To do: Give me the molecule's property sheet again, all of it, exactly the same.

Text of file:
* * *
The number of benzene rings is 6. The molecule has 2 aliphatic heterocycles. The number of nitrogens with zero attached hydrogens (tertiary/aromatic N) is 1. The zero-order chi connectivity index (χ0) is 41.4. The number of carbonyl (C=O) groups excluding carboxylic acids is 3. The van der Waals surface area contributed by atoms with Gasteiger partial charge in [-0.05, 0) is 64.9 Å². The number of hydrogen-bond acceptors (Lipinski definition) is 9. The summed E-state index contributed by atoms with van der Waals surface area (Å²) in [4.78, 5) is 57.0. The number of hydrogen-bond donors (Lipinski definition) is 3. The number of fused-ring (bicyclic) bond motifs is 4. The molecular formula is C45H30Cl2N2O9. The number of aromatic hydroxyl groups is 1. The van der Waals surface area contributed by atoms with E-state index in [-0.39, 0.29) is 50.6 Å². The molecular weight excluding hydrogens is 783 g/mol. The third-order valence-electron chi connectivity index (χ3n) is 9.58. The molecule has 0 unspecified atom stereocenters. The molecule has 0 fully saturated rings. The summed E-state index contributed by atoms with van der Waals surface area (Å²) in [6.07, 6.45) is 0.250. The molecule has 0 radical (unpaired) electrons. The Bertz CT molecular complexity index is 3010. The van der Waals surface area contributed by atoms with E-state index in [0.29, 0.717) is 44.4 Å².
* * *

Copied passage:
The number of benzene rings is 6. The molecule has 2 aliphatic heterocycles. The number of nitrogens with zero attached hydrogens (tertiary/aromatic N) is 1. The zero-order chi connectivity index (χ0) is 41.4. The number of carbonyl (C=O) groups excluding carboxylic acids is 3. The van der Waals surface area contributed by atoms with Gasteiger partial charge in [-0.05, 0) is 64.9 Å². The number of hydrogen-bond acceptors (Lipinski definition) is 9. The summed E-state index contributed by atoms with van der Waals surface area (Å²) in [4.78, 5) is 57.0. The number of hydrogen-bond donors (Lipinski definition) is 3. The number of fused-ring (bicyclic) bond motifs is 4. The molecular formula is C45H30Cl2N2O9. The number of aromatic hydroxyl groups is 1. The van der Waals surface area contributed by atoms with E-state index in [-0.39, 0.29) is 50.6 Å². The molecular weight excluding hydrogens is 783 g/mol. The third-order valence-electron chi connectivity index (χ3n) is 9.58. The molecule has 0 unspecified atom stereocenters. The molecule has 0 fully saturated rings. The summed E-state index contributed by atoms with van der Waals surface area (Å²) in [6.07, 6.45) is 0.250. The molecule has 0 radical (unpaired) electrons. The Bertz CT molecular complexity index is 3010. The van der Waals surface area contributed by atoms with E-state index in [0.29, 0.717) is 44.4 Å².